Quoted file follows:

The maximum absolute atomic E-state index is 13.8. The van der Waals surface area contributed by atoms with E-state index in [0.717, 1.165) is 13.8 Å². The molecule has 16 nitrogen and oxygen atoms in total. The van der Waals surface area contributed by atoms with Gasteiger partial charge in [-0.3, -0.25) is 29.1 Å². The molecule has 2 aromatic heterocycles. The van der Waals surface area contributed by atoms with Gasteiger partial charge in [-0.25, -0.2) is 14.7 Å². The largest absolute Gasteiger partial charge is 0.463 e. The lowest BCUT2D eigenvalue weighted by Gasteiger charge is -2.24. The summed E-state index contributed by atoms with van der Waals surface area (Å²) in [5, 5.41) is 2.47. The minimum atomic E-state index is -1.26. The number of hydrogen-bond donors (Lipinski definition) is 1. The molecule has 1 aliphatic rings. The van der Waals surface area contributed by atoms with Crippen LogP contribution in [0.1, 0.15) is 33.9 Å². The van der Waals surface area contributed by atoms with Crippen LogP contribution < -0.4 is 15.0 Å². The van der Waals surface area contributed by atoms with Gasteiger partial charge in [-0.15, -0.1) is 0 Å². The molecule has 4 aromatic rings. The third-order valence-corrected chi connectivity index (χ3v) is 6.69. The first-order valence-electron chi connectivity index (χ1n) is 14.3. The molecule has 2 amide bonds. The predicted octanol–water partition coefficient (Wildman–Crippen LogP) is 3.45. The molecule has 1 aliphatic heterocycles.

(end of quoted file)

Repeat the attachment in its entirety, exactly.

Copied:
The maximum absolute atomic E-state index is 13.8. The van der Waals surface area contributed by atoms with E-state index in [0.717, 1.165) is 13.8 Å². The molecule has 16 nitrogen and oxygen atoms in total. The van der Waals surface area contributed by atoms with Gasteiger partial charge in [-0.3, -0.25) is 29.1 Å². The molecule has 2 aromatic heterocycles. The van der Waals surface area contributed by atoms with Gasteiger partial charge in [-0.25, -0.2) is 14.7 Å². The largest absolute Gasteiger partial charge is 0.463 e. The lowest BCUT2D eigenvalue weighted by Gasteiger charge is -2.24. The summed E-state index contributed by atoms with van der Waals surface area (Å²) in [5, 5.41) is 2.47. The minimum atomic E-state index is -1.26. The number of hydrogen-bond donors (Lipinski definition) is 1. The molecule has 1 aliphatic rings. The van der Waals surface area contributed by atoms with Crippen LogP contribution in [0.1, 0.15) is 33.9 Å². The van der Waals surface area contributed by atoms with Crippen LogP contribution < -0.4 is 15.0 Å². The van der Waals surface area contributed by atoms with Gasteiger partial charge in [-0.15, -0.1) is 0 Å². The molecule has 4 aromatic rings. The third-order valence-corrected chi connectivity index (χ3v) is 6.69. The first-order valence-electron chi connectivity index (χ1n) is 14.3. The molecule has 2 amide bonds. The predicted octanol–water partition coefficient (Wildman–Crippen LogP) is 3.45. The molecule has 1 aliphatic heterocycles.